(Lancaster Online) - Dominus vobiscum ... Et cum spiritu tuo ... Oremus ...THE CATHOLIC KNIGHT: This is not a passing fad. It's the real deal, and it's here to stay. Why is that? Do you really want to know? The Catholic Knight knows the answer, and it may not be what you think.
It's been nearly 40 years since the words of the Latin Mass — The Lord be with you; And with thy spirit; Let us pray — echoed through the sanctuary of St. Anthony of Padua Catholic Church.
Rosie Gross found the Latin responses coming almost automatically.
"One man said it's like riding a bicycle," the Lancaster woman said.
Former Catholic Liz Lennon agreed.
"This took me back to my childhood," she said....
A congregation estimated at 300 — including many young families with children — filled St. Anthony on East Orange Street for the return of the Latin, or Tridentine, Mass on Saturday, the first of what will be weekly services...
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It's not the language. Though Latin does have a pretty ring to it, especially when chanted in Gregorian style, the language itself is not the real issue here. That's not why people come. It's not about old people rejecting the new way of doing things, because the Latin Mass is seeing its largest growth among young Catholics. It's not about fundamentalists who have rejected Vatican II, because if that were the case, these people would be attending SSPX parishes that have been well established in virtually every major city around the country. Furthermore, those who are attending these Latin masses are in full communion with Rome, and hold a wide variety of opinions about Vatican II. It's not about people who have simply rejected the new form of the mass either, because a large portion of people attending these Latin masses, also attend the new form English masses as well.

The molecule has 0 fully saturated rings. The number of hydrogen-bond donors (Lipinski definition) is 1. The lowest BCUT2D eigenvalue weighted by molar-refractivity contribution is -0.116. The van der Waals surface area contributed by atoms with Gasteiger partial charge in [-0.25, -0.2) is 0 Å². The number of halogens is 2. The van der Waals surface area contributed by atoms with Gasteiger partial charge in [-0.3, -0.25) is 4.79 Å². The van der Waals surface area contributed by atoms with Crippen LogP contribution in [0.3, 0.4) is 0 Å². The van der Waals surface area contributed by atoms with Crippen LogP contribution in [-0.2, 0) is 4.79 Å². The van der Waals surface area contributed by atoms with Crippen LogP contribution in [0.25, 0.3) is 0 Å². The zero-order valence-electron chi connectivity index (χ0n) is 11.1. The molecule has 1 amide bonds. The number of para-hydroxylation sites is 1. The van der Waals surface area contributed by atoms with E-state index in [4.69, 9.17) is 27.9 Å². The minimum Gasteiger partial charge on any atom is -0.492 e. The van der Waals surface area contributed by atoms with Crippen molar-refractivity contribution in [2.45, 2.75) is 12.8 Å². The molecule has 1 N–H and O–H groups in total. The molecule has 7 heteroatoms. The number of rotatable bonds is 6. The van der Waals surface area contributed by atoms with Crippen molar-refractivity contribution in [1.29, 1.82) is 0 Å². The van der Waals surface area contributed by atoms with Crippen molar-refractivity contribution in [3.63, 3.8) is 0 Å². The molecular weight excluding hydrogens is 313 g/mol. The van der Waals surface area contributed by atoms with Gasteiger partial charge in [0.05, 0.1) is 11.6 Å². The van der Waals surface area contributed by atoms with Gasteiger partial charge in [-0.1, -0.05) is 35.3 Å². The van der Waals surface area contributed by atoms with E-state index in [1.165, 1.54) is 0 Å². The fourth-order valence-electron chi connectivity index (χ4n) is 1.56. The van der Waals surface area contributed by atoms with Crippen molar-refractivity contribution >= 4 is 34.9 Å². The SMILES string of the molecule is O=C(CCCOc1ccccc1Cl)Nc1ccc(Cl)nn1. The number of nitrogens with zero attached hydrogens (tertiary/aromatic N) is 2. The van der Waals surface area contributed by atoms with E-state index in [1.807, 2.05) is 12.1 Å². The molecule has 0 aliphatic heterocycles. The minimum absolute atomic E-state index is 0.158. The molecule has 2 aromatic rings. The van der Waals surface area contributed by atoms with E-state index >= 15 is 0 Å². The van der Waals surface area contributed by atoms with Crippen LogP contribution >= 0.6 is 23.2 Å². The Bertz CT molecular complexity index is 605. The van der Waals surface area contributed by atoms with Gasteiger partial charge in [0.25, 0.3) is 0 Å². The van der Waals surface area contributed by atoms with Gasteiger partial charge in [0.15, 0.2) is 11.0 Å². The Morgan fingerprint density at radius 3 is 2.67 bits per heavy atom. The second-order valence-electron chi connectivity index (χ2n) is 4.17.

So what is it!?!
Here is the secret. I'll give it to you in one word. Are you ready? I hope you're sitting down. The word is....
That's right, it all has to do with a sense of the sacred. The old form of the mass just has that built right into it. The same kind of solemnity can be found in the new form of the mass too, when it's celebrated properly. But the success of the Latin Mass in recent days is not only a testimony of the beauty associated with the old form, but it is also an indictment of how poorly the new form is being celebrated in parishes all over the country.
It was reported about this time last year that Pope Benedict XVI compared the competition between the old and new form of the mass to a German thumb wrestling match. Many people were baffled by what the pontiff meant by this. Now it appears to be obvious. The people (young and old alike) crave a sense of the sacred. They crave solemnity. So right now, it looks like the old Latin form of the mass, has got the new English form pinned. Anybody care for a rematch?